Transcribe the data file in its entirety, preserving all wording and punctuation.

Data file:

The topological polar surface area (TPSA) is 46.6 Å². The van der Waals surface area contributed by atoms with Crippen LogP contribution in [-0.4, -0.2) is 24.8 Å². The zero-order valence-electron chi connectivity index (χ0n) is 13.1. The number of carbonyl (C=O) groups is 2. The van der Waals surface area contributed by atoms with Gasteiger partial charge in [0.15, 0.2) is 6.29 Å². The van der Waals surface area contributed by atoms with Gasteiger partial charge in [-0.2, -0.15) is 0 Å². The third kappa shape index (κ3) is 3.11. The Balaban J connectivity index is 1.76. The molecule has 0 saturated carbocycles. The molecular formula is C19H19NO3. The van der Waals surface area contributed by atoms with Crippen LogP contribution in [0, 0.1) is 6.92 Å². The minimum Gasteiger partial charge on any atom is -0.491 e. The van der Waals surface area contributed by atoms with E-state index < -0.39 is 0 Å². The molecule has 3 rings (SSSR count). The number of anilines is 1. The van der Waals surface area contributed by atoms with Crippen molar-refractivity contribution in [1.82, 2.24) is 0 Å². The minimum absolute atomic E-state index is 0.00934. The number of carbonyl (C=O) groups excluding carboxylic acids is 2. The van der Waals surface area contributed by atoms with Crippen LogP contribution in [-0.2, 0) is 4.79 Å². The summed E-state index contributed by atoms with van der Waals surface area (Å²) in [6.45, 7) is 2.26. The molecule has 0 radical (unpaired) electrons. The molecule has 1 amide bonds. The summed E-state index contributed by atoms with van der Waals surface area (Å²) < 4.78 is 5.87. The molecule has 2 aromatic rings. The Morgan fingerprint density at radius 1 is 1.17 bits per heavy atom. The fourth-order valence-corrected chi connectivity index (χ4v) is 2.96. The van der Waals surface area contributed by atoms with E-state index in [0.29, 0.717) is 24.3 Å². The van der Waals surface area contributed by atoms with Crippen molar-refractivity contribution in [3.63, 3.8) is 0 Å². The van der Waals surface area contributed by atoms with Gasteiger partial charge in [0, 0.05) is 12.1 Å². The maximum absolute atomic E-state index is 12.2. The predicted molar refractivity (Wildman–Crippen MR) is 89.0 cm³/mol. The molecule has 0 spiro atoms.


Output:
The topological polar surface area (TPSA) is 46.6 Å². The van der Waals surface area contributed by atoms with Crippen LogP contribution in [-0.4, -0.2) is 24.8 Å². The zero-order valence-electron chi connectivity index (χ0n) is 13.1. The number of carbonyl (C=O) groups is 2. The van der Waals surface area contributed by atoms with Gasteiger partial charge in [0.15, 0.2) is 6.29 Å². The van der Waals surface area contributed by atoms with Gasteiger partial charge in [-0.2, -0.15) is 0 Å². The third kappa shape index (κ3) is 3.11. The Balaban J connectivity index is 1.76. The molecule has 0 saturated carbocycles. The molecular formula is C19H19NO3. The van der Waals surface area contributed by atoms with Crippen LogP contribution in [0, 0.1) is 6.92 Å². The minimum Gasteiger partial charge on any atom is -0.491 e. The van der Waals surface area contributed by atoms with E-state index < -0.39 is 0 Å². The molecule has 3 rings (SSSR count). The number of anilines is 1. The van der Waals surface area contributed by atoms with Crippen molar-refractivity contribution in [1.82, 2.24) is 0 Å². The minimum absolute atomic E-state index is 0.00934. The number of carbonyl (C=O) groups excluding carboxylic acids is 2. The van der Waals surface area contributed by atoms with Crippen LogP contribution in [-0.2, 0) is 4.79 Å². The summed E-state index contributed by atoms with van der Waals surface area (Å²) in [6.45, 7) is 2.26. The molecule has 0 radical (unpaired) electrons. The molecule has 1 amide bonds. The summed E-state index contributed by atoms with van der Waals surface area (Å²) < 4.78 is 5.87. The molecule has 2 aromatic rings. The Morgan fingerprint density at radius 1 is 1.17 bits per heavy atom. The fourth-order valence-corrected chi connectivity index (χ4v) is 2.96. The van der Waals surface area contributed by atoms with E-state index in [0.29, 0.717) is 24.3 Å². The van der Waals surface area contributed by atoms with Crippen molar-refractivity contribution in [3.63, 3.8) is 0 Å². The van der Waals surface area contributed by atoms with Gasteiger partial charge in [0, 0.05) is 12.1 Å². The maximum absolute atomic E-state index is 12.2. The predicted molar refractivity (Wildman–Crippen MR) is 89.0 cm³/mol. The molecule has 0 spiro atoms.